The chairman and the commissioners of the Commission on Elections (Comelec) should resign for their gross ignorance of the law. It’s either that or they should be impeached for culpable violation of the Constitution.
Section 6, Article IX-B of the Constitution states, “No candidate who has lost in any election shall, within one year after such election, be appointed to any office in the government or any government-owned or controlled corporation or in any of its subsidiaries.”
That provision of the fundamental law allows no exception. Simply put, any and all candidates who lost in an election cannot be appointed to any government post for a period of one year from the election day concerned. In other words, a defeated candidate for national or local office in the 13 May 2019 polls is disqualified from holding appointive public office until after 13 May 2020.
If it was the intention of the Constitution to make an exception, it would have so provided, as seen in many parts of the charter’s text.
Section 6, Article IX-B is clear, enough that one need not be a lawyer to understand it. As jurisprudence points out, when a provision of the charter is clear, there is no room for interpretation — only implementation.
The constitutional controversy began when President Rodrigo Duterte appointed Esther Margaux “Mocha” Uson, a known ally of the President, to the post of deputy administrator of the Overseas Workers Welfare Administration.
Critics of the President opposed her appointment on the ground that Uson, who ran and lost in the 13 May 2019 congressional elections, is covered by the one-year ban mandated by the Constitution. She ran under the partylist system as first nominee of the AA Kasosyo sectoral party.
Defending Uson’s appointment, the President’s spokesman Salvador Panelo cited a resolution of the Comelec declaring that the one-year appointment ban under the Constitution does not apply to candidates who ran under the partylist system.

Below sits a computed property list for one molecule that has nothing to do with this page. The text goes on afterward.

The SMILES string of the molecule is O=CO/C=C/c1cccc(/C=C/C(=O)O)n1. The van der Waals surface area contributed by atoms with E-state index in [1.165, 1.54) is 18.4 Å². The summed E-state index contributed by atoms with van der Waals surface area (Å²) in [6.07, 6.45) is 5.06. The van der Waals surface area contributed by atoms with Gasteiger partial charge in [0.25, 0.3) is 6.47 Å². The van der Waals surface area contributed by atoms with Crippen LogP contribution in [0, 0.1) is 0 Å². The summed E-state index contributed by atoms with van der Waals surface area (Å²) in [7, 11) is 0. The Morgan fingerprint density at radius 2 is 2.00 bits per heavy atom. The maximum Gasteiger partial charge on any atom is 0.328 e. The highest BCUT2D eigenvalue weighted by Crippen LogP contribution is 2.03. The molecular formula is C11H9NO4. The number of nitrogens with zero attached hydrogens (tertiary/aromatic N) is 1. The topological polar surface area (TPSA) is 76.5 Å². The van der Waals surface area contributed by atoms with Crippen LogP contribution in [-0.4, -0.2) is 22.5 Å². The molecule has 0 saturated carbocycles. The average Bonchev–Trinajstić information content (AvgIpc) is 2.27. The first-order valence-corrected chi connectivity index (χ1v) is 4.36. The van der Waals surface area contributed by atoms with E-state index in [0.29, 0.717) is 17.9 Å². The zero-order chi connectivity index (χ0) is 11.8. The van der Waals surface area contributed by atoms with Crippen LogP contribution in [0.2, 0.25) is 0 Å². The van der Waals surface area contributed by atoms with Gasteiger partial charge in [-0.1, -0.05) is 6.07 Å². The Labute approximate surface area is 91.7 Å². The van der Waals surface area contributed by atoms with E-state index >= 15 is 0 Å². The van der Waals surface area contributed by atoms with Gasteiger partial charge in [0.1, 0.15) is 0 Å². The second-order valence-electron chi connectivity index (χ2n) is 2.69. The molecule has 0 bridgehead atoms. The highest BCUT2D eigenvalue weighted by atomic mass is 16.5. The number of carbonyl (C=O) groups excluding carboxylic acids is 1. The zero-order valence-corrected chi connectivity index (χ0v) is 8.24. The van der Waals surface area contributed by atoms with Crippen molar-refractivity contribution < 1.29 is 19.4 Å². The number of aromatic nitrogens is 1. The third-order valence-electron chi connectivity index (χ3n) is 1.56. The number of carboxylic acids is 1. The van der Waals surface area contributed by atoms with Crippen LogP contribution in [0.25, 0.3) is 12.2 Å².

The only possible way for the Comelec to justify that whimsical resolution is for it to say that individuals running under the partylist system are “nominees” and not “candidates,” and so the one-year prohibition against “candidates who lost” does not apply to partylist “nominees” like Uson.
Observers called the Comelec resolution the latest example of the its suspicious inability to understand the Constitution.
Candidates running under the partylist system are called “nominees” not because they are not “candidates,” but because they can be replaced by other “nominees” of the sectoral party that fielded them, during the three-year term of all elected members of the House. That process of succession is unique to the partylist system and does not apply to congressmen elected by districts.
Therefore, partylist congressmen are nominees of their sectoral party, but they are still candidates for elective public office. They are no different from their fellow candidates for the House in the congressional district system who must get their mandate from the same sovereign Filipino voters that elect partylist representatives.
In every election, a candidate either wins or loses. If the candidate does not win, he or she is a “candidate who lost” within the contemplation of the Constitution.
How the Comelec can actually misunderstand the clear, simple and concise language of Section 6, Article IX-B of the Constitution is a big mystery.
The Uson controversy is not the first time the Comelec misconstrued the clear meaning of the provisions of the Constitution.
Several elections ago, the Comelec allowed the wife of a film actor to run for a fourth consecutive term in the House, despite the clear constitutional ban against more than three consecutive terms for any House member. Today, a prominent congressman is on his fourth consecutive term, thanks to that unconstitutional precedent the commission created.
Earlier this year, the Comelec allowed Sen. Aquilino Pimentel III to run for a third consecutive term in clear violation of the Constitution. Pimentel is currently facing disqualification charges before the Senate Electoral Commission.
Sadly, Congress is hesitant to file impeachment raps against the Comelec chairman and commissioners because many of these “honorable representatives” are in office because of the Comelec’s suspicious inability to understand the Constitution.